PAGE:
"Be what you are. This is the first step toward becoming better than you are." - Julius Charles Hare

Even among the most well known leaders, few attain the stature of a John F. Kennedy, a Gandhi, or a George S. Patton. It strikes me that each of these individuals reached the heights of leadership in their chosen field or endeavor; Kennedy in politics, Gandhi in the equal rights movement and Patton in war. But if they had gone a different path, I wonder who would have still risen to the top. Could Gandhi have been a great military general? Could Patton have led a nation with charm and persuasion? Could Kennedy fast and serve time in prison for his beliefs?

We will never know, but each of these great leaders, operating within the bounds of their own personality, reached a pinnacle of leadership in their time and in their element. So what does this have to do with police leadership and being a police officer?

Let me tell you something about leadership that is seldom discussed. You cannot make a positive impact as a leader if you try to operate outside your personality. I don't care what books you read, what classes you take, or if you are mentored by a slew of great leaders. The bottom line is that when you have to take charge of a group of people and lead them to successful mission completion, you have to do so as yourself.

Maybe this seems laughably simple, but the funny thing is we all have been in situations where we knew our leadership was not abiding by this principle. Have you ever seen a person try to be George C. Scott's version of "Patton," when you and everybody else knew he wasn't? That is not leadership; that is acting. There is a big difference. And if there is any group of people that can sense a load of bull, it is a group of cops.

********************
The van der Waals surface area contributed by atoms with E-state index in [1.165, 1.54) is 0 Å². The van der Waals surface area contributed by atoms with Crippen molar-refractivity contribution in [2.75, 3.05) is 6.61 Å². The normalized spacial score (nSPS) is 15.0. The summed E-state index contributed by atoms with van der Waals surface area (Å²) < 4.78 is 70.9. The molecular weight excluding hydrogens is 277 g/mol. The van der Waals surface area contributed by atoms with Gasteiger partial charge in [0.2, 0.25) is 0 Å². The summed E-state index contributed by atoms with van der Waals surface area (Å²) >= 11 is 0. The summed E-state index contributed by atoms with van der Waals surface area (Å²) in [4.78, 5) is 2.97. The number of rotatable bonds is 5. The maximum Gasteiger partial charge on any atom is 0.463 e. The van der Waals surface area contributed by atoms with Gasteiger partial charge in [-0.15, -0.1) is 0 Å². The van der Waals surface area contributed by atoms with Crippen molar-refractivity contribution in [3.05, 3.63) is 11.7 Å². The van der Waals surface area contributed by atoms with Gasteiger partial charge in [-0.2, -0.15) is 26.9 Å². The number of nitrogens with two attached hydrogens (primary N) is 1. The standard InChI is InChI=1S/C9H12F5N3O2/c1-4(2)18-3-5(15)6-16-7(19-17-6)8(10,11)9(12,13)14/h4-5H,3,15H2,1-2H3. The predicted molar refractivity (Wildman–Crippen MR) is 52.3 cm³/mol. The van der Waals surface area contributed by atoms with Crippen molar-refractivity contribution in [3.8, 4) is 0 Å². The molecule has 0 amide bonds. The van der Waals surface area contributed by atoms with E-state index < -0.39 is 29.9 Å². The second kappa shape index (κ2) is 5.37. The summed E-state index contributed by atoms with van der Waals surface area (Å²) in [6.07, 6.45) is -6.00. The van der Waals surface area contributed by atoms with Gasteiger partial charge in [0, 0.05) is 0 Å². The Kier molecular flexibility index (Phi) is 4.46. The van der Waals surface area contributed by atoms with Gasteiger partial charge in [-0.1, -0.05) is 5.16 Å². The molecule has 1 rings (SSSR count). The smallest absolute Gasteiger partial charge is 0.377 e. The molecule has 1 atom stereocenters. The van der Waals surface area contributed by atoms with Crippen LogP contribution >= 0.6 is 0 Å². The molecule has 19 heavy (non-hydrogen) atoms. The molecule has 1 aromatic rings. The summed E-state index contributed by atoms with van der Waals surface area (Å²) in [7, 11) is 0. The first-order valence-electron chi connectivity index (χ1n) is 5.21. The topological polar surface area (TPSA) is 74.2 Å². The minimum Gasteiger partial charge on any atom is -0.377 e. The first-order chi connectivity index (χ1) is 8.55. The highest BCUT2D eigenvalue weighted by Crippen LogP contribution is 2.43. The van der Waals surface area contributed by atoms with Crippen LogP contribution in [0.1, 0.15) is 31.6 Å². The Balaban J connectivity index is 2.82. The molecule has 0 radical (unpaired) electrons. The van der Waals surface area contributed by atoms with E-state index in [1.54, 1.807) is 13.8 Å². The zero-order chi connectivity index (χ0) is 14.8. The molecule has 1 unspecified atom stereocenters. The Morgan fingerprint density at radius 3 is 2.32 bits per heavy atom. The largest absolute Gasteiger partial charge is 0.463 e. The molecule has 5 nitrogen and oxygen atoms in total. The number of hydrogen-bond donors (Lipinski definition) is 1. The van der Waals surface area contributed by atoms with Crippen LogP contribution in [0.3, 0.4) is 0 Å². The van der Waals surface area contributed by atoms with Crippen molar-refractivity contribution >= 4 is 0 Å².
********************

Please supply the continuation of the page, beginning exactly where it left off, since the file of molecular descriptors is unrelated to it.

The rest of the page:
I like to use my father as an example of a leader who operated within his personality very successfully. To meet my dad, you would see a pretty average guy of about 60 who is very quiet and mild mannered, but with a good sense of humor. You may not know he served two years on a ship off the shores of Vietnam, that he served in the Navy for 42 years, or that he was in the Pentagon on September 11th and held open the fire doors while directing people to safety. Those that worked for him may not have known any of that either, but they didn't have to. At his retirement, each person I spoke with related a story in which my old man took care of them, just did the right thing, or kept everyone's morale up with a humorous story. And you know what else? Their unit always got the job done. That's it. There's bare bones leadership for you right there. Take care of your folks, get the job done. Do the morally and ethically right thing and you might as well do it with a laugh. My dad is no John Wayne and the fact that he never tried to pretend he was makes him a leadership giant in my book.

Don't ever feel there is some expectation by those you lead or anyone else to be something you are not. My dad doesn't expect me to lead the same way he did. He merely expects me to hold the same basic moral and ethical values. Whether you are a person with boundless energy or you are a mild-mannered intellectual, whether you are a top athlete or a computer whiz, there is no substitute for honesty, integrity, and caring-whatever your rank or position. Focus on personal growth and acquiring knowledge while making the daily commitment to become a student of leadership; then go forth and lead as the person you are.

I would like to extend my sincerest sympathy to the family of Lieutenant Colonel Robert Zangas, who was recently killed in an ambush outside of Al Hillah, Iraq. It was my pleasure to serve with Lt. Colonel Zangas during Operation Iraqi Freedom. He had returned to Iraq to assist with the establishment of a free media in the country. Bob had a sincere commitment to the formation of a democracy in Iraq. He was a pleasure to work with and will be missed by his comrades. Semper Fi.